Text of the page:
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Police quietly lowered the speeding threshold leading to a massive surge in fines

Police quietly lowered the speeding threshold leading to a massive surge in fines

The tougher driving rules were quietly introduced in 2019

It turns out that UK police lowered speeding thresholds, which reportedly lead to a surge in fines.

What makes it bizarre is that that the rule change was low-key made in 2019 and not a lot of us knew about it.

Well, a new report in The Times has shone some light on the issue.

The publication reports that a whopping 347,000 drivers have been warned of prosecution for speeding between January and June this year, which is a much larger number to the 97,000 drivers, six months before the change.

It turns out that UK police lowered the speeding threshold on the q.t which has lead to a reported surge in fines.
Howard Sayer / Alamy Stock Photo

Steve McNamara, general secretary of the Licensed Taxi Drivers’ Association, claims that the change has caused 'an absolutely massive increase in taxi drivers receiving three, six, nine and 12 points in a three or four-week period — some of whom have been driving 35 years as a professional driver without a single point on their licence'.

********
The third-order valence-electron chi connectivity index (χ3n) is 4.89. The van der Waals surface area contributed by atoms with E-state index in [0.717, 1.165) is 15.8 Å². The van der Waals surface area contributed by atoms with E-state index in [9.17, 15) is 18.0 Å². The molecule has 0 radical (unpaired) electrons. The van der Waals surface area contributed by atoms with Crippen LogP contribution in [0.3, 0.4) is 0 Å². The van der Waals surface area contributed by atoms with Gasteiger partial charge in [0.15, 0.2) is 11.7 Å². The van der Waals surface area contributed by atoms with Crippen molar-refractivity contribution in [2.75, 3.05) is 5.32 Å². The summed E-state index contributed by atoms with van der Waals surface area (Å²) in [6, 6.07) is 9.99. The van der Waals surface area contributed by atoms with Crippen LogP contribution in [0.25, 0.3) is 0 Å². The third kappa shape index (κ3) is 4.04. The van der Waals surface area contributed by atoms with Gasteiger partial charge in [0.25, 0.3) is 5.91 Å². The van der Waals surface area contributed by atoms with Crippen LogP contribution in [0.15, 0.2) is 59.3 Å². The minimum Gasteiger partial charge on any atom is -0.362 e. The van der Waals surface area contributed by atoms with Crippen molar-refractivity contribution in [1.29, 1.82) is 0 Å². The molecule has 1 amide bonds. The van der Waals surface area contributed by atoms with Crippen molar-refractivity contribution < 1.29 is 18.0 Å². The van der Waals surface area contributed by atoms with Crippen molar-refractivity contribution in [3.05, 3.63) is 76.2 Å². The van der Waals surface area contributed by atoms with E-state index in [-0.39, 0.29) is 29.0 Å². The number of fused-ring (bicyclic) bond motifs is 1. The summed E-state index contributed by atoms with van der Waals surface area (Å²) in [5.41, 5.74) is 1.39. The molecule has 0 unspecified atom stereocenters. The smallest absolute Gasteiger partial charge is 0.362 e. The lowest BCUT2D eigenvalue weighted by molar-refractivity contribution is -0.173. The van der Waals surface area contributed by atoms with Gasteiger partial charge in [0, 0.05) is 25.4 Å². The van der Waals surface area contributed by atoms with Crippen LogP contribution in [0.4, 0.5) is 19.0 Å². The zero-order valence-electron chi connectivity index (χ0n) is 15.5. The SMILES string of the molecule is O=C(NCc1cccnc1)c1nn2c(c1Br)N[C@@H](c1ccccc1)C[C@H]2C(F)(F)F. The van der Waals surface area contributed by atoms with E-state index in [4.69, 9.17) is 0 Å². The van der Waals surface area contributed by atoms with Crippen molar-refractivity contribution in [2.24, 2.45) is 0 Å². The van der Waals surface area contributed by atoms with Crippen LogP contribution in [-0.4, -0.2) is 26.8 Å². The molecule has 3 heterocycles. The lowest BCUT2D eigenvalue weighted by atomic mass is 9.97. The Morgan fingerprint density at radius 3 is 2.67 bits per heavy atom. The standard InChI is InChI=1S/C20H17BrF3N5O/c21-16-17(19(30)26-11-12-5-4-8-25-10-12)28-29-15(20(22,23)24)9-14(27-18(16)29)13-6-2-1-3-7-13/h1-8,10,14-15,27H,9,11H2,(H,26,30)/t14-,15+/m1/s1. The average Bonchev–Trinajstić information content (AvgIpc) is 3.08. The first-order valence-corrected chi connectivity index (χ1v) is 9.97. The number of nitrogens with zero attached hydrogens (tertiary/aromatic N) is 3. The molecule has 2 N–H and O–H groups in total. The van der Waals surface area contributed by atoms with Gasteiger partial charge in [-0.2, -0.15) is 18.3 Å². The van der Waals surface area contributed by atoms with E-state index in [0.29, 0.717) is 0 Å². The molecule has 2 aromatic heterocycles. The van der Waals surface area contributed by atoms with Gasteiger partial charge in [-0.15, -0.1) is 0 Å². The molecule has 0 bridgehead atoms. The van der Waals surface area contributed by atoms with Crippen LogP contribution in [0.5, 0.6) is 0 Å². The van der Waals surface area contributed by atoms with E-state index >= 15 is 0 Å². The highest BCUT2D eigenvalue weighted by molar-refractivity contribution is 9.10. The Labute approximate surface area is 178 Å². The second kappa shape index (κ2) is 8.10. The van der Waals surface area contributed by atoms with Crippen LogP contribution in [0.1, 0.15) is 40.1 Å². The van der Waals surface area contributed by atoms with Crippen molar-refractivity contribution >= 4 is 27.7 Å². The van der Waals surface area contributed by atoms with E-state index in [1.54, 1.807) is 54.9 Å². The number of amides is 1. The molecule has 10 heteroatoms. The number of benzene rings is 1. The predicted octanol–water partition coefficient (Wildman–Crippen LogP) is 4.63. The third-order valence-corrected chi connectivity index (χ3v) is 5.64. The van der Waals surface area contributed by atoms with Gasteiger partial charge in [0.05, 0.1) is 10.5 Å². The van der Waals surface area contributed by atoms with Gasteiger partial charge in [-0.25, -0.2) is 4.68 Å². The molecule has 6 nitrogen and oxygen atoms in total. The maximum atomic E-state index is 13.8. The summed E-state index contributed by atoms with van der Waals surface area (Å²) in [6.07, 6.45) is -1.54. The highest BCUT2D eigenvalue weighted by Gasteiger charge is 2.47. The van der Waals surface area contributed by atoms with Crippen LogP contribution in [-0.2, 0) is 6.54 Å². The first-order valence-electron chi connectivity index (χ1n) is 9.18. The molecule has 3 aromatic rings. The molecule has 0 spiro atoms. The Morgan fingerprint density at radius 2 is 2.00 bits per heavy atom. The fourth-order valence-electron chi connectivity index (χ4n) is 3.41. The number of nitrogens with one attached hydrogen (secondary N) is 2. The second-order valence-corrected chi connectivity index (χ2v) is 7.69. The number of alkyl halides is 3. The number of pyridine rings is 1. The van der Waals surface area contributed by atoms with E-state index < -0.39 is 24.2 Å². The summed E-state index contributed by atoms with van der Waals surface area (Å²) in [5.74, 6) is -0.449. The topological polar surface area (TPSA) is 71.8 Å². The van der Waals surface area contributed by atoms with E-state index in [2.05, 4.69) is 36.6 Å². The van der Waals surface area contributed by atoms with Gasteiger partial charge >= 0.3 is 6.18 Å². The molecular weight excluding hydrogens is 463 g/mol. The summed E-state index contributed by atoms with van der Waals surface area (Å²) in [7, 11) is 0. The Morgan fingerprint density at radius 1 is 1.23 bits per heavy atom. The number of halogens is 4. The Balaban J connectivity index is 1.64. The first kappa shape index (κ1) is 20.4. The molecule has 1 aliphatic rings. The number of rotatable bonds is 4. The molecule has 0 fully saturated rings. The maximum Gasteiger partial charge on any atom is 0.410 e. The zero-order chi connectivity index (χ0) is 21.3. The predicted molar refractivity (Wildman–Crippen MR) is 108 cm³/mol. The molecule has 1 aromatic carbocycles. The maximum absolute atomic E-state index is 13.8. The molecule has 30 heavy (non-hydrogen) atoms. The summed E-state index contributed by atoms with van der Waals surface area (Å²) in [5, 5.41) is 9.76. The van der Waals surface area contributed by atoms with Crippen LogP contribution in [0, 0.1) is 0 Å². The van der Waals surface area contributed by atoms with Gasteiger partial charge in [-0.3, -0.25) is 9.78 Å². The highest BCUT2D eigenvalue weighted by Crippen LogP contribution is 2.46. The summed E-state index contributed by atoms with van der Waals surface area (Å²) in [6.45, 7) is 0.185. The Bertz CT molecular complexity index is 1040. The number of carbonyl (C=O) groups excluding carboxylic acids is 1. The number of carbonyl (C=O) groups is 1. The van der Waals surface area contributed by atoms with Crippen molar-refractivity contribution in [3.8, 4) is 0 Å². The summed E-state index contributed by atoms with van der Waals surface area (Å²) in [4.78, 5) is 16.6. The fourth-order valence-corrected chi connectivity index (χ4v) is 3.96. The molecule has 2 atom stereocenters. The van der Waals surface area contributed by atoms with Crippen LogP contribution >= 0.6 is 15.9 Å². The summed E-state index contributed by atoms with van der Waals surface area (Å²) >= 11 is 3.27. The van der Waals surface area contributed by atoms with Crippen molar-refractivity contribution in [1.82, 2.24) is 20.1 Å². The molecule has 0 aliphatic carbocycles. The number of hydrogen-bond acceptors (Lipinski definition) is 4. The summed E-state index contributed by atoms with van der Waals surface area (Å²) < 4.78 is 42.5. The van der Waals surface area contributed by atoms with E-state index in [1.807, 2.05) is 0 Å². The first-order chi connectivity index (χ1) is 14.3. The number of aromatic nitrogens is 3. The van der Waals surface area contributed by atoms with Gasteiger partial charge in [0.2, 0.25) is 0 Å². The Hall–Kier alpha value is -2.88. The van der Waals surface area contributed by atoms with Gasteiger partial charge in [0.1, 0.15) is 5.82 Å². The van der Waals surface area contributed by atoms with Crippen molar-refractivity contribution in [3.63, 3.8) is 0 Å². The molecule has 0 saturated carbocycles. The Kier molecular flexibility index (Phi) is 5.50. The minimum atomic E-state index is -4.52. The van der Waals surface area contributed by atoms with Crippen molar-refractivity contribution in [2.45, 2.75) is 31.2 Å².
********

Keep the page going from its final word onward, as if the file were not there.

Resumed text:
The way it used to work is that a driver should face no consequences if they break the speed limit by 10 percent plus 3mph.

However, some police forces have now enforced a 10 percent plus 2mph rule, which is an lower threshold than previous, by 1mph.

Edmund King, the AA president, said: "If drivers struggle with the limits, most modern cars have speed limiters and often sat navs will flag up speed warnings.
RTimages / Alamy Stock Photo

The Metropolitan Police, who implemented the new rules on 14 May 2019, told the publication: "Posted speed limits are the maximum speed that road users should travel at any time ... irrespective of the speed threshold that police commence enforcement action."

LADbible has contacted Met Police for comment.

Results from UK speed camera tolerance survey conducted by Auto Express in 2019:

Auto Express

So, if you’re caught by a speed camera, you'll receive a Notice of Intended Prosecution (NIP) and you must return the Section 172 notice within 28 days, telling the police who was driving the car.

If you ignore the notice, you may have to go to court.

Also, if you’re stopped by the police, they can give you a verbal warning, give or send you an Fixed Penalty Notice (FPN), which will order you to go to court.

Dave Ellison / Alamy Stock Photo

When you get a FPN you can choose to plead guilty or not guilty.

If you plead guilty, you’ll have to pay a £100 fine and have 3 points added to your licence, unless you’re given the option to attend a speed awareness course.

If you plead not guilty, you can be fined more and get more penalty points if the court decides you’re guilty of speeding.

You could also be disqualified from driving or have your licence suspended.

Featured Image Credit: Alistair Scott/Alamy Stock Photo/Greg Balfour Evans/Alamy Stock Photo

Topics: UK News, Travel